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present Government of the United States was established, when the separate States, and individuals under their authority, undertook to treat with the Indian tribes respecting the sale of their lands. But the case is now entirely altered; the General Government, only, has the power to treat with the Indian nations, and any treaty formed, and held without its authority, will not be binding

Here, then, is the security for the remainder of your lands. No State, nor person, can purchase your lands, unless at some public treaty, held under the authority of the United States. The General Government will never consent to your being defrauded, but it will protect you in all your just rights.

Hear well, and let it be heard by every person in your nation, that the President of the United States declares, that the General Government considers itself bound to protect you in all the lands secured to you by the treaty of fort Stanwix, the 22d of October, 1784, excepting such parts as you may since have fairly sold to persons properly authorized to purchase of you. You complain that John Livingston and Oliver Phelps, assisted by Mr. Street, of Niagara, have obtained your lands, and that they have not complied with their agreement. It appears, upon inquiry of the Governor of New York, that John Livingston was not legally authorized to treat with you, and that every thing that he did with you has been declared null and void, so that you may rest easy on that account. But it does not appear, from any proofs yet in possession of Government, that Oliver Phelps has defrauded you.

If, however, you have any just cause of complaint against him, and can make satisfactory proof thereof, the federal courts will be open to you for redress, as to all other persons. But your great object seems to be, the security of your remaining lands; and I have, therefore, upon this point, meant to be sufficiently strong and clear that in future you cannot be defrauded of your lands; that you possess the right to sell, and the right of refusing to sell, your lands; that, therefore, the sale of your lands, in future will depend entirely upon yourselves. But that, when you may find it for your interest to sell any part of your lands, the United States must be present, by their agent, and will be your security that you shall not be defrauded in the bargain you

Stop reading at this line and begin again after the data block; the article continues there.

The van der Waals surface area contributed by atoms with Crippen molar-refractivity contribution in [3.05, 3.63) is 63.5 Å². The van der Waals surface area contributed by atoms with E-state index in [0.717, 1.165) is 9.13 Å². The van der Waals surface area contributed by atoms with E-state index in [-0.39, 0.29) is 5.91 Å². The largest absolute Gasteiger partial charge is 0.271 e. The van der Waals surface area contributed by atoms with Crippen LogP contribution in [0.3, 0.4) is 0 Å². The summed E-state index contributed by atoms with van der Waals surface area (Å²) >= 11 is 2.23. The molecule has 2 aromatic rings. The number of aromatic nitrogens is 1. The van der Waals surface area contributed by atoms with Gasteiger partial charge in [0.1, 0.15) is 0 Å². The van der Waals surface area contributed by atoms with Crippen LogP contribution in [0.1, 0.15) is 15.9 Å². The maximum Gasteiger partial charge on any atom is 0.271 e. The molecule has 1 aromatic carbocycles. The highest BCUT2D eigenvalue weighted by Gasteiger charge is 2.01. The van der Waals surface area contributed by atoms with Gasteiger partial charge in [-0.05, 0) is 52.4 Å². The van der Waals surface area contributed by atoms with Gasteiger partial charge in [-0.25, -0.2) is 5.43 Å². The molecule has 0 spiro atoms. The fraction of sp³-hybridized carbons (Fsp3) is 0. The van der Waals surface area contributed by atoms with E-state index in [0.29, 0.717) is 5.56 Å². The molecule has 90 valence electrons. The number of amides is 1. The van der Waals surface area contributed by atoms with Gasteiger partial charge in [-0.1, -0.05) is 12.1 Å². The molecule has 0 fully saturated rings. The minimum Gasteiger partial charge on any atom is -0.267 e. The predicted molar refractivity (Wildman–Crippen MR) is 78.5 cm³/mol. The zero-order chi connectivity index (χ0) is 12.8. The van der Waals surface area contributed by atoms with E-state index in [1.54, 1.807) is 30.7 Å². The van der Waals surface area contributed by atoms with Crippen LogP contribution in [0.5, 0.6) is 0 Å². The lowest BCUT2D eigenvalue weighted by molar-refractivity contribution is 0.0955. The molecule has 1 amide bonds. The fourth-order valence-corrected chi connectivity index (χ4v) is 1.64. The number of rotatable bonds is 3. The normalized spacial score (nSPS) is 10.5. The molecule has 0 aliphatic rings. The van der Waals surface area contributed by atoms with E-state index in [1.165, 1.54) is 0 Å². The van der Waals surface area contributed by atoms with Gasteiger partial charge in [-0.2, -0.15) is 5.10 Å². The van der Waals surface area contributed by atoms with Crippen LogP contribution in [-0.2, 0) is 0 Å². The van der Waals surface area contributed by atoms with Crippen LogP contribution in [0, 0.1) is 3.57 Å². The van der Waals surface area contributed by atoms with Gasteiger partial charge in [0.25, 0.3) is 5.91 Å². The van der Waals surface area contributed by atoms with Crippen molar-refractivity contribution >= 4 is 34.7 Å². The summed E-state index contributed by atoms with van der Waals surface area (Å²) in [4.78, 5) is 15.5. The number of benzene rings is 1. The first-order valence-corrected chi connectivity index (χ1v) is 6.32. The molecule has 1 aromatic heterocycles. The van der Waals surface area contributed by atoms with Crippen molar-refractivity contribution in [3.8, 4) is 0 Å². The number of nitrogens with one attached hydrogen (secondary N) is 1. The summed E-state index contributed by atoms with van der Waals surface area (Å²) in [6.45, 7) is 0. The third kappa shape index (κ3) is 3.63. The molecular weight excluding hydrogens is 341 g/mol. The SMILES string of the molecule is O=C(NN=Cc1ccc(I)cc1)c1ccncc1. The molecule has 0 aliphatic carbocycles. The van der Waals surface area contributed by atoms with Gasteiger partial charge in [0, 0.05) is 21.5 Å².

may make.

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It will, however, be important, that, before you make any further sales of your lands, you should determine among yourselves who are the persons among you, that shall give such conveyances thereof as shall be binding upon your nation, and forever prevent all disputes relative to the validity of the sale.